How Many of the Commands Are Relevant Today?

Not only is the number 613 the result of a third-century sermon, with the list debated by many rabbis and including commands instituted by the rabbis who considered them “as if” they were biblical, but most of the inventory of 613 commands are not relevant today.

In his Sefer Hamitzvot, Maimonides enumerated the positive commandments that “a Jew in the ordinary course of life has always the opportunity to fulfil.”[12] Maimonides records only 60 positive commands, not 248, that are applicable to men. The number for women is only 46. Chavel states that one could add 23 other commands to the list, commands that were added by Rabbi Israel M. Kagan (the Chafetz Chaim, 1839–1933).[13] These are laws that most Jews rarely if ever need to observe, such as redeeming the firstling of an ass, canceling claims in the Sabbatical year, and unloading a tired animal. Even if these 23 are added to Maimonides’s 60 for men and 46 for women, the total of 83 and 69 fall far short of 248, the traditional number of positive commandments.[14]


[1] Sifrei Deuteronomy 76.

[2] The Sages: Their Concepts and Beliefs (Cambridge, MA: Harvard University Press, 1987).

[3] By “diverse ways,” ibn Ezra meant that rabbis differed in what they included in the 613 “biblical commandments.” The most famous catalogue is that of Maimonides, discussed below, who included beliefs in his list. In contrast, Bachya ibn Pakuda (eleventh century) considered that only practical duties and not beliefs should be included, so he had a different list of 613 commands. Ibn Pakuda’s list appears in Sefer Torat Chovot Halevavot (Jerusalem: Feldheim, 1984).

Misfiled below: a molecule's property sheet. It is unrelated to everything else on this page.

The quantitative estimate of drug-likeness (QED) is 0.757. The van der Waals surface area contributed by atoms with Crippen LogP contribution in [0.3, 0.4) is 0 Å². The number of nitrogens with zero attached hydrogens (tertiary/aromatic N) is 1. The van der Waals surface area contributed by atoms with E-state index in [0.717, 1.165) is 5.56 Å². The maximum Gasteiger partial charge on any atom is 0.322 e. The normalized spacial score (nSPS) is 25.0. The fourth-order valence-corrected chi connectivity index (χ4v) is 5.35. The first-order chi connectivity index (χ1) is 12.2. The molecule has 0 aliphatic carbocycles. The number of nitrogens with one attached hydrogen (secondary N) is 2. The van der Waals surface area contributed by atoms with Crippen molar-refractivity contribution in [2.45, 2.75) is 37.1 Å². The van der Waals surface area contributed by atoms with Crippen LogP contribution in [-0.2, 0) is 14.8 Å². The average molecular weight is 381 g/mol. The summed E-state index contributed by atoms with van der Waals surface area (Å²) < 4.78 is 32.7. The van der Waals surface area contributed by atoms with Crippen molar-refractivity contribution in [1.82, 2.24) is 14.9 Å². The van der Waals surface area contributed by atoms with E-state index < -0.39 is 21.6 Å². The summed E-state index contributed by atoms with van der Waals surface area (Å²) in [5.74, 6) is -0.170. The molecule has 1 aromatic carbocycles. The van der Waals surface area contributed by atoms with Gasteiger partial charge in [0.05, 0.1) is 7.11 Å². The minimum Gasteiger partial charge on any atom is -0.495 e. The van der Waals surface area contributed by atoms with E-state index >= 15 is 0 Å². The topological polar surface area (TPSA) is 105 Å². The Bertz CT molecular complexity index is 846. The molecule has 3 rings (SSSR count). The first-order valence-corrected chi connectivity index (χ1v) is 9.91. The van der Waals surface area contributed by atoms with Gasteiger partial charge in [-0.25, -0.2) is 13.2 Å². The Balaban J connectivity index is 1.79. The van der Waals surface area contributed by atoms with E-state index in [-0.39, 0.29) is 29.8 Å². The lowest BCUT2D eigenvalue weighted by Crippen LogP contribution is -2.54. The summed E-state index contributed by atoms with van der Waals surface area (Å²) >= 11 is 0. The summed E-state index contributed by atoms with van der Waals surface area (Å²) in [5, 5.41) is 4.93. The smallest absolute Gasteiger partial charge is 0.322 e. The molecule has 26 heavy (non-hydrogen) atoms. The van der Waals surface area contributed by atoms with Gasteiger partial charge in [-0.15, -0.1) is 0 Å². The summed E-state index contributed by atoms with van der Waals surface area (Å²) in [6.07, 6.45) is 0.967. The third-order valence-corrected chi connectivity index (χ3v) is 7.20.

[4] See the Ramban’s introduction to his Hasagot, especially page 6, in Sefer Hamitzvot l’Harambam im Hasagot Haramban, ed. Charles Ber Chavel (Jerusalem: Mossad HaRav Kook, 1981). Nachmanides’s willingness to call a doubtful idea “a tradition from Moses at Sinai” is remarkable. It is clear that what he means by the term is not that these laws were literally obtained by Moses from God at Sinai, as many think, but since the notion of 613 commandments has become part of Jewish tradition, we should consider the idea as important as if it had been revealed at Sinai.

[5] Harkavy, Abraham E., “Zikhron Hagaon Rav Shmuel ben Hofni u’Sefarav,” in Zikaron la’Rishonim v’Gam la’Acharonim (St. Petersburg, 1880), 1:41–42. Also cited by Yerucham Perla in his introduction to Sefer Hamitzvot – Rasag (Jerusalem, 1973).

[6] See Menachem Kellner, Torah in the Observatory: Gersonides, Maimonides, Song of Songs (Boston: Academic Studies Press, 2010).

[7] In Zohar Harakia (Academic Studies Press, 2012).

[8] For example, Maimonides did not include a command to dwell in Israel in his list, whereas Nachmanides did.

[9] Exodus 13:9, 16; Deuteronomy 6:8–9 and 11:18.